By Eun Jae Park
Native to tropical Southeast Asia, the durian fruit has been described by some as having an odor and taste ranging from fresh custard to a week-old corpse. Known commonly as the “King of Fruits,” this spiky, egg-shaped fruit has been a vital part of the Southeast Asian diet for centuries. Most commonly consumed raw, durian can also be boiled, fried, fermented, or roasted. Of the 300 native species, only several fruit-bearing varieties of the Durio genus are in common production in Thailand, Malaysia, India, Philippines, Burma, and Vietnam.
The durian fruit is infamous for its odor. (Photo credit: The Houston Museum of Natural Science)
Those who have encountered the durian have described their experience with the fruit as a lifelong love or hate relationship due to its unique smell and flavor. In many Southeast Asian countries, the fruit has been banned from subways and public buildings for its disagreeable odor. Early 20th-century plant explorer Otis W. Barrett described the fruit’s overpowering aroma as having strong notes of “garlic, Limburger cheese, and some spicy sort of resin.”
But Alfred Russel Wallace, a renowned anthropologist from the mid- 19th century, fell in love with the durian and characterized it as “a rich custard highly flavored with almonds… but there are occasional wafts of flavour that call to mind cream cheese, onion-sauce, sherry wine, and other incongruous dishes.”
The durian industry has expanded beyond Southeast Asia, and durian can now be found throughout the world. From small street vendor stalls in Chinatown, New York to supermarkets in Tokyo, Japan, frozen or fresh durian is now available internationally. According the UN Food and Agricultural Organization, Thailand accounts for approximately half of the world’s annual durian production at 781,000 tons. China alone imported over 138,000 tons of durian from Thailand in 2010, and international demand has only grown since.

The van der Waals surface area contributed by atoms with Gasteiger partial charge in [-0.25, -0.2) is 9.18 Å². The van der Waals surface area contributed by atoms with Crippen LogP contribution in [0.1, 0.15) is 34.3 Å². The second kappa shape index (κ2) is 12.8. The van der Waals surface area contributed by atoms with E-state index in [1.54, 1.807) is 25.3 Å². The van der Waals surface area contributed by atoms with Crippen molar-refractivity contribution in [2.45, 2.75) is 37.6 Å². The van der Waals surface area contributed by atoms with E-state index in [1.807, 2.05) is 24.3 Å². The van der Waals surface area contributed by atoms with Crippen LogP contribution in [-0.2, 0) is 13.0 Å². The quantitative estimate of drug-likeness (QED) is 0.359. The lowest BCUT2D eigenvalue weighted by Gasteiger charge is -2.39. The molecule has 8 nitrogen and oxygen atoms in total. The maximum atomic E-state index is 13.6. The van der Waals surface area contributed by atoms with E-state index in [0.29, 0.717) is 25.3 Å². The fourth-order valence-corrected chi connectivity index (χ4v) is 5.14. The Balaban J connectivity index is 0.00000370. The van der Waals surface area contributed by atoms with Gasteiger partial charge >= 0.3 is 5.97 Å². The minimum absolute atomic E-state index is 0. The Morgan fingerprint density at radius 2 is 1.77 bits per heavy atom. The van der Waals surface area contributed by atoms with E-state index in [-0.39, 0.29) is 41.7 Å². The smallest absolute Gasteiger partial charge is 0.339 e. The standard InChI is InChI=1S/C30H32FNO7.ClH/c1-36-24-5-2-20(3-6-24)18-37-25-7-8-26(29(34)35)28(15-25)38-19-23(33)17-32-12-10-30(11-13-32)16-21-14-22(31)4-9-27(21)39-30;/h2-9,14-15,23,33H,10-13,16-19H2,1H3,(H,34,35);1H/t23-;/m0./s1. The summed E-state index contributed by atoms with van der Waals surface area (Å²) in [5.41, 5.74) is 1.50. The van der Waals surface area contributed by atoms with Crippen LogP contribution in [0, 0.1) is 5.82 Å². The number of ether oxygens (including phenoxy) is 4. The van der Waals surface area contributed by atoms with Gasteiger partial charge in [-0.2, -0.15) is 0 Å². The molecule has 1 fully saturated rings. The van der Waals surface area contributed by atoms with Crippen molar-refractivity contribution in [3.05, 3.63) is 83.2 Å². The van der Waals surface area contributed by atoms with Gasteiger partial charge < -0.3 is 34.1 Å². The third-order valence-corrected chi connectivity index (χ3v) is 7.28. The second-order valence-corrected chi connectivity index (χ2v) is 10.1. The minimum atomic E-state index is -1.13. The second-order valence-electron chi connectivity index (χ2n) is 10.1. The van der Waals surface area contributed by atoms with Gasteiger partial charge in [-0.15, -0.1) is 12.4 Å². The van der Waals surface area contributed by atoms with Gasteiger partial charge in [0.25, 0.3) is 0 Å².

Durian lovers worldwide can now enjoy the controversial fruit without having to travel to Southeast Asia. Although durian may not be for everyone, it has certainly earned a special place in the hearts of those who appreciate its unparalleled smell and taste.
What do you think of durian? Have you tried it? Let us know in the comments below!
Eun Jae is an intern with the Nourishing the Planet project.
To read about other indigenous crops, see: Giant Swamp Taro: Untapped Potential in the Pacific, Soursop: Many Names, Many Flavors, Pomme du Sahel: Hardy, Yet Delicious, Okra: Southern Charm and Resilient on the Farm.